Methodological Issues in Using the Upper Age Limit
It is noteworthy that in all of the case studies presented in this study, a similar pattern was observed—the person-year lost in the older age groups was not considered in calculating PYLL in some of the upper age limits such as 70 years and 75 years. For example, the person-year lost at age group 70–79 was not considered in the calculation of PYLL when the upper age limits of 70 and 75 were used, but it was not the case when age 80 was used as the upper limit. This was true in the case of Italy, Germany, and New York State. Although the reported age-groups were slightly different in the US compared to the other populations in the study, the pattern remained the same. In the US, the person-year lost in the older ages, such as in age-group 65–74 years, was nullified at the upper limit of age 70 but not so in the other two upper age limits of 75 and 80. These issues of calculating PYLL are important to consider because COVID-19 deaths occurred most commonly in the older age groups [2
Of the three age limits used in this study, choosing a cut-off age of 70 is obsolete based on the current state of life expectancy in most populations [18
]. Our data showed that the use of age 80 as the upper limit for PYLL calculations is probably more reasonable when the other two groups, ages 70 years and 75 years were compared. For example, deaths at ages 70 years and above had no additional contributions toward the calculation of PYLL at the upper limits of ages 70 and 75. While deaths due to COVID-19 were highest in the age group 70 years and above, as is consistent with other studies [2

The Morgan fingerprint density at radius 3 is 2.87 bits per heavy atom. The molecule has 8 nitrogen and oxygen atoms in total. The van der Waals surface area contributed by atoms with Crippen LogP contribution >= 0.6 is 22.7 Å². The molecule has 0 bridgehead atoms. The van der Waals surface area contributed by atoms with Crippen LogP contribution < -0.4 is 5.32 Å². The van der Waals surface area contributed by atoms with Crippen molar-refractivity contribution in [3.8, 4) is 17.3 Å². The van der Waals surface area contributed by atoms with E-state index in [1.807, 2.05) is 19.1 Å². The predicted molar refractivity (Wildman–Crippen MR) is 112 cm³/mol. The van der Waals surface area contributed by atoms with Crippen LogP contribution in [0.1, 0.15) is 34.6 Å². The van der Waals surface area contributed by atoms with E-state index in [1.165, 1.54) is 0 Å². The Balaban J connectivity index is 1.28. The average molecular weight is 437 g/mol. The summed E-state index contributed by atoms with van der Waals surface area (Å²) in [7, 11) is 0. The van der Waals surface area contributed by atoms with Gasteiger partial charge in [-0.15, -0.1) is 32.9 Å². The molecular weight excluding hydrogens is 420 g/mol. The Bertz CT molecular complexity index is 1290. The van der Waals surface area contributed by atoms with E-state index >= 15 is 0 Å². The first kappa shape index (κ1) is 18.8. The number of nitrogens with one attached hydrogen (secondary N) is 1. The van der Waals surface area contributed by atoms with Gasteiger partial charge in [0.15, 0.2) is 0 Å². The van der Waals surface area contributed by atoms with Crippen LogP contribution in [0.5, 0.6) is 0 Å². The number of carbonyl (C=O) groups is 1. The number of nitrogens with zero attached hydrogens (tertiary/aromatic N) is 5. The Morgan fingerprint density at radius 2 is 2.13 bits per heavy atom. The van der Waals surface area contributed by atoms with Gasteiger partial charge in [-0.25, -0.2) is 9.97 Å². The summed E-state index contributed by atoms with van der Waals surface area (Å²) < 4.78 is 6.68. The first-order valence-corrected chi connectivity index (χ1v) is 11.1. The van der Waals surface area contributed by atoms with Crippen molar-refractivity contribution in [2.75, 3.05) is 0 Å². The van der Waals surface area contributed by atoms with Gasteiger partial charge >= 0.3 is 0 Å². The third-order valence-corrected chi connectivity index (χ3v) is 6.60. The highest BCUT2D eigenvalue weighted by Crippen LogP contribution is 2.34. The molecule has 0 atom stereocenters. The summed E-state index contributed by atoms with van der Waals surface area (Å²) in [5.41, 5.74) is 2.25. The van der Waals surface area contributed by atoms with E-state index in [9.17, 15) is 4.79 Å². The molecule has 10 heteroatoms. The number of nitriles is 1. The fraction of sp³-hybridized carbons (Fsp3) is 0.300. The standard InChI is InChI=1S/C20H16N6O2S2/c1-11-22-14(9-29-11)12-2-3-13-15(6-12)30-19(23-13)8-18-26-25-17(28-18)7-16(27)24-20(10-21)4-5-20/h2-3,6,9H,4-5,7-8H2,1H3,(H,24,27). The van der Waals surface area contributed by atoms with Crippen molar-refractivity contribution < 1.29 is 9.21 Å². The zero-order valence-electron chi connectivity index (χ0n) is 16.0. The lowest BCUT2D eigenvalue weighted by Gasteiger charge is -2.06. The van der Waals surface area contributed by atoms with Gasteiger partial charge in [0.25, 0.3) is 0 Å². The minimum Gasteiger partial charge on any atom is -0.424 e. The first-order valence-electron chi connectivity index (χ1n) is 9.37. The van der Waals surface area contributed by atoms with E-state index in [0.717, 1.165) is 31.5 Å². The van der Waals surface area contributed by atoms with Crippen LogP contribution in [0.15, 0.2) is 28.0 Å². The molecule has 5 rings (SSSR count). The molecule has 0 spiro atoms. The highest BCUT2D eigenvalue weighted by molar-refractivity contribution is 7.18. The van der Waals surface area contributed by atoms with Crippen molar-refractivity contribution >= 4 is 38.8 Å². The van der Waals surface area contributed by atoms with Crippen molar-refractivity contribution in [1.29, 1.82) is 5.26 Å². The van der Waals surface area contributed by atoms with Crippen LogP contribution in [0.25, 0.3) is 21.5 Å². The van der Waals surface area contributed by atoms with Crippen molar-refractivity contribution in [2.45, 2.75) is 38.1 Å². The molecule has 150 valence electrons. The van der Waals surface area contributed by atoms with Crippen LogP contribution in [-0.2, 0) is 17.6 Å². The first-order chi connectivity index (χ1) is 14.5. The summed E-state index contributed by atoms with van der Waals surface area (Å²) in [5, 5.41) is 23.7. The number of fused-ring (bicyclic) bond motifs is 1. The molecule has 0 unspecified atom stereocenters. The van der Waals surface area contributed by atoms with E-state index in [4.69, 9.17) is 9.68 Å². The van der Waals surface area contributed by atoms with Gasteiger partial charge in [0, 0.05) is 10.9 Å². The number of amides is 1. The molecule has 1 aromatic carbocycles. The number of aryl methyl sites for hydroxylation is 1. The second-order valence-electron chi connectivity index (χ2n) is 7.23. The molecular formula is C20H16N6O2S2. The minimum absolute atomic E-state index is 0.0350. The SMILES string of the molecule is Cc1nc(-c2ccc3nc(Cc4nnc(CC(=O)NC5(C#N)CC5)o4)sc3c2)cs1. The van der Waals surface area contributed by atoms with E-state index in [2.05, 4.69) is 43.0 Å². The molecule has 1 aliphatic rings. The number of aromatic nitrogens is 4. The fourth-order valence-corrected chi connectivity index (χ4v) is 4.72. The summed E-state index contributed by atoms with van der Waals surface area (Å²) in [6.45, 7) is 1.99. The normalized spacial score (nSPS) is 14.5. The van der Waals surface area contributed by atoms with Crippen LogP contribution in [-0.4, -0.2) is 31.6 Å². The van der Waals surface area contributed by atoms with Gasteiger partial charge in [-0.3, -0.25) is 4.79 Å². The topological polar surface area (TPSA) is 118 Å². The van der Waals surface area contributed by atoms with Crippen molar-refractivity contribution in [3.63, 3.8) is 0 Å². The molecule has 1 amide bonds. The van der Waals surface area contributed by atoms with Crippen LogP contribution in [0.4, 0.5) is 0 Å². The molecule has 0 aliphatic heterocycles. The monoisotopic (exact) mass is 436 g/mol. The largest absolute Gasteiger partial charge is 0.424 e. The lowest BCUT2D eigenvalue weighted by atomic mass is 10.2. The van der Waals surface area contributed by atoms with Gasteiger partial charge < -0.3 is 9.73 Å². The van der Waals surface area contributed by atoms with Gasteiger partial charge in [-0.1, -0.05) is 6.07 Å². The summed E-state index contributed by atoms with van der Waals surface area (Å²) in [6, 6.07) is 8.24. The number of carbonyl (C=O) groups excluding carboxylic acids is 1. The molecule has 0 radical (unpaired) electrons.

], a complete elimination of the person-year loss in the older population may not provide a valid picture of the total PYLL in the context of this pandemic. The imprecise estimation of PYLLs and disability-adjusted life years (DALYs) are especially significant because these metrics are often used to determine resource allocation and health policy decision-making [22
]. The rationale for using age 80 was based on the current life expectancy at birth in most of the developed countries [18
]. However, as life expectancy increases, a further study may be justifiable, using another upper age limit (such as 85 or more) in the future. In addition to using age 80 as the upper limit in the context of developed countries, a standardized rate is recommended for cross-country comparisons [10
]. This research project will set new paradigms in the quantification of premature deaths in terms of person-years lost.
In a recent study [26
], Kirigia and Muthuri (2020) reported the economic impact of deaths due to COVID-19 in China. The total deaths in China was 2595, as of 24 February 2020. The total fiscal value of the COVID-19 deaths in that country was Int$
(International dollars) 924,346,795. The average fiscal value per death was Int$
356,203. If we want to translate the US deaths due to COVID-19 in terms of economic loss, that figure would be enormous.
The lack of consistency in age breakdown [21
] and reporting of age-specific death rates instead of the number of deaths by age [22